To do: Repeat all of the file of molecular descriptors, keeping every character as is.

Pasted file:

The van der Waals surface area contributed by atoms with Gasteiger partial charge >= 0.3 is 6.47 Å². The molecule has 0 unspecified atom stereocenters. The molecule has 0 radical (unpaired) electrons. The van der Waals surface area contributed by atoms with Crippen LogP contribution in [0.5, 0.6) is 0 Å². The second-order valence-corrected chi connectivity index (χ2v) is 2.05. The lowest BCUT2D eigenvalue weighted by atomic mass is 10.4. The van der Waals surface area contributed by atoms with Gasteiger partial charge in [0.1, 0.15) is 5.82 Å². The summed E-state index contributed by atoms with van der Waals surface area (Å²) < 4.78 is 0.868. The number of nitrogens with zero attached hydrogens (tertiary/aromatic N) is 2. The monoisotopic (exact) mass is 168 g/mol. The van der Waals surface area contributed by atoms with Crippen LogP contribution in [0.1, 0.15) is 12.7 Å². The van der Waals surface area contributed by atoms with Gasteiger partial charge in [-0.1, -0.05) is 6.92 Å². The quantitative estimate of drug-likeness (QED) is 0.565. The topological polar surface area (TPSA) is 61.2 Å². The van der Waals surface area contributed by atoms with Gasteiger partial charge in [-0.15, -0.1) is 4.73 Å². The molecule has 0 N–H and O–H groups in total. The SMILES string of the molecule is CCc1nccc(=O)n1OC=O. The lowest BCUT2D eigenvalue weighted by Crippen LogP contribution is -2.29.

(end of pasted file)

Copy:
The van der Waals surface area contributed by atoms with Gasteiger partial charge >= 0.3 is 6.47 Å². The molecule has 0 unspecified atom stereocenters. The molecule has 0 radical (unpaired) electrons. The van der Waals surface area contributed by atoms with Crippen LogP contribution in [0.5, 0.6) is 0 Å². The second-order valence-corrected chi connectivity index (χ2v) is 2.05. The lowest BCUT2D eigenvalue weighted by atomic mass is 10.4. The van der Waals surface area contributed by atoms with Gasteiger partial charge in [0.1, 0.15) is 5.82 Å². The summed E-state index contributed by atoms with van der Waals surface area (Å²) < 4.78 is 0.868. The number of nitrogens with zero attached hydrogens (tertiary/aromatic N) is 2. The monoisotopic (exact) mass is 168 g/mol. The van der Waals surface area contributed by atoms with Crippen LogP contribution in [0.1, 0.15) is 12.7 Å². The van der Waals surface area contributed by atoms with Gasteiger partial charge in [-0.1, -0.05) is 6.92 Å². The quantitative estimate of drug-likeness (QED) is 0.565. The topological polar surface area (TPSA) is 61.2 Å². The van der Waals surface area contributed by atoms with Gasteiger partial charge in [-0.15, -0.1) is 4.73 Å². The molecule has 0 N–H and O–H groups in total. The SMILES string of the molecule is CCc1nccc(=O)n1OC=O. The lowest BCUT2D eigenvalue weighted by Crippen LogP contribution is -2.29.